In the last few years we've seen a return to languages that were invented in the '50, '60s, and '70s. Clojure, Scala, F#, and even Ruby are derivatives of much older languages, and do not represent new ideas. This begs an important question: Have we explored the language space?
This question is not nearly so absurd as it sounds. We may, indeed, have completely explored all the different types of computer languages. It may well be that any new language invented will simply be a minor improvement of an older concept. In this talk, Uncle Bob Martin asked if perhaps it's time we stopped exploring that space, and simply picked "The Last Programming Language". What would that language we like? What attributes should it have? And is this idea wise?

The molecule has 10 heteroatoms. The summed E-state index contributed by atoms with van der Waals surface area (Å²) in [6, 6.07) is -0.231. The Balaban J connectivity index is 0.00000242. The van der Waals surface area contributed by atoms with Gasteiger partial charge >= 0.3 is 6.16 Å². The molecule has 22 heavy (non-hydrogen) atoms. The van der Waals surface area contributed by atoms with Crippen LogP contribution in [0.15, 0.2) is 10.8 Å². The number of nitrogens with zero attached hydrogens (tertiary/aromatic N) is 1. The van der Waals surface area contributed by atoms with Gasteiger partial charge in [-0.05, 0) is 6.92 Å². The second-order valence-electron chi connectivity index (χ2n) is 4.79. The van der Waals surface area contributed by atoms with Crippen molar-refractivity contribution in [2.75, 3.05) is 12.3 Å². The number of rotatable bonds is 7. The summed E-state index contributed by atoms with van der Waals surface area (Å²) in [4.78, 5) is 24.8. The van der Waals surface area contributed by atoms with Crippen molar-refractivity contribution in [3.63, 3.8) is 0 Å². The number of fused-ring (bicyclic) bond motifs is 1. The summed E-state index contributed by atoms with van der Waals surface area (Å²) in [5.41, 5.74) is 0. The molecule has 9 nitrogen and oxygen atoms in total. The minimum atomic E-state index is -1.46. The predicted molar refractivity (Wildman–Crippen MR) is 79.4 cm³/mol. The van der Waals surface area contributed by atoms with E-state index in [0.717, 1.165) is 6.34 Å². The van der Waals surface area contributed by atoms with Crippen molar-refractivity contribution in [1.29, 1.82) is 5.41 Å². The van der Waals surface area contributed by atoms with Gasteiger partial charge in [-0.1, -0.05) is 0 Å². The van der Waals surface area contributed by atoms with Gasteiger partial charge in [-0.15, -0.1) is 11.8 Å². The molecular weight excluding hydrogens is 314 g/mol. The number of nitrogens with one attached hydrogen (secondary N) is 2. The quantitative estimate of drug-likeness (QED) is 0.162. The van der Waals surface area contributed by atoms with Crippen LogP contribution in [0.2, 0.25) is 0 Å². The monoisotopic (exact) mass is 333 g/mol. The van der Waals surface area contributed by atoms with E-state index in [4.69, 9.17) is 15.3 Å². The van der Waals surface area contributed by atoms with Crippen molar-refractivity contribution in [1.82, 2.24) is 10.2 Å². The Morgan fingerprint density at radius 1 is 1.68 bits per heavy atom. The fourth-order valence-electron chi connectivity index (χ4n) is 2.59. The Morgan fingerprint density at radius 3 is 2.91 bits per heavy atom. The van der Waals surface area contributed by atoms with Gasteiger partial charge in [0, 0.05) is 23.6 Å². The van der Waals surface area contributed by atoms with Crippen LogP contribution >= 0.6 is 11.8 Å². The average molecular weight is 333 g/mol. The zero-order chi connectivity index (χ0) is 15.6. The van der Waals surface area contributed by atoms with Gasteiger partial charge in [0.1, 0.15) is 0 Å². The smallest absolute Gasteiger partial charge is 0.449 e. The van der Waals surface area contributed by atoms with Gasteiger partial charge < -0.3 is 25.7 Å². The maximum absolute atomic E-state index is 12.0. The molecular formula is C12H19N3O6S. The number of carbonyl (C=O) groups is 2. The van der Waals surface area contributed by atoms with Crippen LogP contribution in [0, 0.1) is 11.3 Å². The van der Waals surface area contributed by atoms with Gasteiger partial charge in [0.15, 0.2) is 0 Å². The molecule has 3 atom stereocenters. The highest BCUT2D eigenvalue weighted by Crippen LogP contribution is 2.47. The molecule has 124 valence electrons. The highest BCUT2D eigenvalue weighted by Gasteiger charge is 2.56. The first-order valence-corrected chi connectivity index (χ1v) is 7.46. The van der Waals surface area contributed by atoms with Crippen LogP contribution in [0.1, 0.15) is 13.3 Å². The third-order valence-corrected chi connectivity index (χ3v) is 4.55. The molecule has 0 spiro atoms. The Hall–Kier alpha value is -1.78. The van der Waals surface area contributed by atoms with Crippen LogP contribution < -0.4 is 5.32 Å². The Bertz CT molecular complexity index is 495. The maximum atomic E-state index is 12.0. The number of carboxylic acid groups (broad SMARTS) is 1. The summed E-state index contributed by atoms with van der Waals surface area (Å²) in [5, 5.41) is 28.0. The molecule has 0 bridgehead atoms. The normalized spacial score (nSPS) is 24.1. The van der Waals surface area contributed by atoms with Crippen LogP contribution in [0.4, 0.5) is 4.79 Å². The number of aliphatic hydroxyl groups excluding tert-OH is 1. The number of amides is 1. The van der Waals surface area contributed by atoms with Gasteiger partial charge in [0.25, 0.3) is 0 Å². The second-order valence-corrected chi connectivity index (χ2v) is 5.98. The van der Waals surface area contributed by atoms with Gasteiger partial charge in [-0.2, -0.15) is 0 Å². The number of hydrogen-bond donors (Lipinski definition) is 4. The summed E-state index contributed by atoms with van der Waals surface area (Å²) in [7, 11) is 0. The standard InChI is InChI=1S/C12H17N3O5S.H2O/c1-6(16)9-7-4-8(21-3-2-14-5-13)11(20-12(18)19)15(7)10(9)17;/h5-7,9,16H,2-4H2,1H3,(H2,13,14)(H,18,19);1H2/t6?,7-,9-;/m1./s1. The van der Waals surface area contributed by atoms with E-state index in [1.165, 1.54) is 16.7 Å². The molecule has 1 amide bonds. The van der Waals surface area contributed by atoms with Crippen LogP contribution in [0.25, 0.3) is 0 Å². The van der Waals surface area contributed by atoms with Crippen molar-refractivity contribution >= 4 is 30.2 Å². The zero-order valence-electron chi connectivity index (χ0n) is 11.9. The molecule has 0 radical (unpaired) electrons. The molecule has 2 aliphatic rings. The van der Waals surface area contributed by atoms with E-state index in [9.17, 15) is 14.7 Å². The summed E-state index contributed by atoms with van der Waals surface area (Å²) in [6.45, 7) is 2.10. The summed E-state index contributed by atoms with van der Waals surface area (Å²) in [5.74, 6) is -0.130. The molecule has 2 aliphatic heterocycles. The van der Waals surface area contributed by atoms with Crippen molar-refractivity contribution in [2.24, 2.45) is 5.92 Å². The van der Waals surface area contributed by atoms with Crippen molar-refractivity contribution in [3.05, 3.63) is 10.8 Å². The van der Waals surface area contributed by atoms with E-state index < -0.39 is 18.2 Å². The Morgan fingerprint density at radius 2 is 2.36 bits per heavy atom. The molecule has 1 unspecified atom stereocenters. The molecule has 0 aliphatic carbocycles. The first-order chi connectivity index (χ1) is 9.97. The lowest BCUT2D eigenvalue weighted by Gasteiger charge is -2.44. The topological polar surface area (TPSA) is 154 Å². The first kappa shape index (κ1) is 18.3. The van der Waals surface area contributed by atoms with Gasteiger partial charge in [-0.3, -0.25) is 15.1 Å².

We hope you'll enjoy this SkillsCast recording of Bob's talk as much as we do!
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The Last Programming Language
Robert Martin (@unclebobmartin) is Master Craftsman at 8th Light, Skills Matter instructor and author of a range of books (as well as hundreds of articles), including: Clean Code: A Handbook of Agile Software Craftsmanship as well as his most recent, Clean Architecture: A Craftsman's Guide to Software Structure and Design.